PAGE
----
Holocaust survivors take centre stage in the Capital

Anna Flachova was guest of honour when Edinburgh's Lord Provost attended a Holocaust Memorial Day event this week, while the Central Library proudly launched the Ernest Levy Archive.

Ms Flachova, who cares passionately about the need to speak up and speak out about what happened in the Holocaust, was the principal guest speaker at the commemorative event at Portobello High School.

Reflecting on her own experience and on the many friends she lost during the Holocaust, she said: "I see it as my duty to tell people about them [fellow victims] and our experiences in the Holocaust. This time should never be forgotten, let alone denied."

Lord Provost George Grubb said: "Living in a city such as Edinburgh which prides itself on its long-forged reputation as a place of security, tolerance and openness, we must make sure we do not lose sight of the horrors still sadly perpetrated against our fellow human beings in other parts of the world. Holocaust Memorial Day is a poignant annual reminder of the evils mankind is capable of - it is only by coming to terms with our history that we as a race can avoid making the same mistakes again in future."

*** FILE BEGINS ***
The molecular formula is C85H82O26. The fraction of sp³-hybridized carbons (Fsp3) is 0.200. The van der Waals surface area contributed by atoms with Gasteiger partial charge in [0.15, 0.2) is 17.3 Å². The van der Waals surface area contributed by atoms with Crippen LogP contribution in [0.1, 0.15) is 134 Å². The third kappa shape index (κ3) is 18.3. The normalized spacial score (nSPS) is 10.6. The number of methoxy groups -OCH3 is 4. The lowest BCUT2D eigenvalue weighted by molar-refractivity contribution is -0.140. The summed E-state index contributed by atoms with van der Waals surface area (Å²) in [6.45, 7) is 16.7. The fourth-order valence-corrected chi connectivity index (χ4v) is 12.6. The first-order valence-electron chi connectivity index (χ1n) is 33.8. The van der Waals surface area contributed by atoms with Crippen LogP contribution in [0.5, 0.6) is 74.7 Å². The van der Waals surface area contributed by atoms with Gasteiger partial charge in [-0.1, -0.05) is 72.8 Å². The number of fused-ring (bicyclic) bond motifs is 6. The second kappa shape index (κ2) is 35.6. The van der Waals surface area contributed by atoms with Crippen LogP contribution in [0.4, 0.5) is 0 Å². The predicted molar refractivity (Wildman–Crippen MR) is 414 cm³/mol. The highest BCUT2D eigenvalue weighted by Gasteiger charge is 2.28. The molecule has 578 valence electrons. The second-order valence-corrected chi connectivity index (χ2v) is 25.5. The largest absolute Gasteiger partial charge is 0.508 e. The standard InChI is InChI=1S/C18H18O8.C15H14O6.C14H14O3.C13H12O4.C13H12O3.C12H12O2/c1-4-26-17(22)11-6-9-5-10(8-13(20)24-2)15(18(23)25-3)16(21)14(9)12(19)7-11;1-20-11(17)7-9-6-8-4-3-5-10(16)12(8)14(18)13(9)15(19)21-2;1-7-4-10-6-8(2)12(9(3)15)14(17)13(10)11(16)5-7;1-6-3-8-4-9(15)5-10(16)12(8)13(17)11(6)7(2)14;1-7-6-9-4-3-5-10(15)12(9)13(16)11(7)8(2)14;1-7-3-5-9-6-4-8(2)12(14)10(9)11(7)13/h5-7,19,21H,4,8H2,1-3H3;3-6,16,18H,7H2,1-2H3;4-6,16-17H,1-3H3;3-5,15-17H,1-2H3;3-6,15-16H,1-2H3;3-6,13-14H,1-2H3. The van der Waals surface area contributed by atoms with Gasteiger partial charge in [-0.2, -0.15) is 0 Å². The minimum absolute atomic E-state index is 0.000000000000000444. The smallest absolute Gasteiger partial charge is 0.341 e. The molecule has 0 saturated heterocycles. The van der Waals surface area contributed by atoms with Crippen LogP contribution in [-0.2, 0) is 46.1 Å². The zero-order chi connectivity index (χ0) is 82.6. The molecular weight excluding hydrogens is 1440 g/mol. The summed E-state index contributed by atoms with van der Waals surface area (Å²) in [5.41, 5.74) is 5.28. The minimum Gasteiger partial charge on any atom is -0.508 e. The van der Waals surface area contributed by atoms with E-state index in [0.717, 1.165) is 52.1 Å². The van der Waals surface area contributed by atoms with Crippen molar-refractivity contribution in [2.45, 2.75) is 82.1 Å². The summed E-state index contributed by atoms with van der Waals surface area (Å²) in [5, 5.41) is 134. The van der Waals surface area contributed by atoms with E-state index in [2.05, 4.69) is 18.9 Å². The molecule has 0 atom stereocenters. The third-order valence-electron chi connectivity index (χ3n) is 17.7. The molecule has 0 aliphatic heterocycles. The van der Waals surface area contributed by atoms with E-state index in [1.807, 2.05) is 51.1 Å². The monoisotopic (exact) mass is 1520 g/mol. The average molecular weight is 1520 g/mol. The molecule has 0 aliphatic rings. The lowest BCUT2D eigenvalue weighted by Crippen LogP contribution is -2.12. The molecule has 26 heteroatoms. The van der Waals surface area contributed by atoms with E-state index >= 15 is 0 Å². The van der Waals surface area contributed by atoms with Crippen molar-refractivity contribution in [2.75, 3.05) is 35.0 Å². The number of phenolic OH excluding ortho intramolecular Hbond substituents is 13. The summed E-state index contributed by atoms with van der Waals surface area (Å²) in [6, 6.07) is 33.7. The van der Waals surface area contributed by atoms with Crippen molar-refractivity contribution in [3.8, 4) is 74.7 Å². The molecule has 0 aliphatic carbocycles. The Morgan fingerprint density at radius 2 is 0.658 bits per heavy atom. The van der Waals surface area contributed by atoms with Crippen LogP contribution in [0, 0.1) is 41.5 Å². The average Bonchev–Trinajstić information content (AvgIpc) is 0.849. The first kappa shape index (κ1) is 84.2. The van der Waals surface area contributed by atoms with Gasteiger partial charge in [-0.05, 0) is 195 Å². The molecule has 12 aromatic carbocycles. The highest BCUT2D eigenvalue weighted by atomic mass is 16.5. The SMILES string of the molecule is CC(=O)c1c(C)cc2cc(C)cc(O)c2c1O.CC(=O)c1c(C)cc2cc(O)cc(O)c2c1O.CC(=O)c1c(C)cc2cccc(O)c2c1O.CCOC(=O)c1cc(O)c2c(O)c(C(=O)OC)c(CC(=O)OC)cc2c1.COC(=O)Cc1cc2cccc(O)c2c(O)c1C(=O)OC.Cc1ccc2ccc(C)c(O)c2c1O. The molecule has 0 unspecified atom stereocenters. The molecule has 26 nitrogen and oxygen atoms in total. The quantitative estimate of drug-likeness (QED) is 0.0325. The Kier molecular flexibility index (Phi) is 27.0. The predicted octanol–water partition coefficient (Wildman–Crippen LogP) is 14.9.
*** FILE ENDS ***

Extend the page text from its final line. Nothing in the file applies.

Ernest Levy survived the holocaust and after the war settled in Scotland. He went on to speak out about his experiences, knowing that his testimony would help future generations remember this terrible time in history.

The Archive, which went on display at the Central Library earlier this week, brings together a large collection of books, manuscripts and music that tell the story of his experiences and promote the positive message of tolerance and respect that he promoted throughout his life. 

Councillor Deidre Brock, Culture and Leisure Convenor for the City of Edinburgh Council, said: "We are delighted and deeply honoured that the Ernest Levy Archive has been gifted to Edinburgh City Libraries and this exhibit will be the first time that any part of the collection has ever been on display.

"Ernest Levy used the horrors of his own experience as a force for good to encourage tolerance and respect of others. Telling the story of his life through the collection is a fitting way to commemorate Holocaust Memorial Day."


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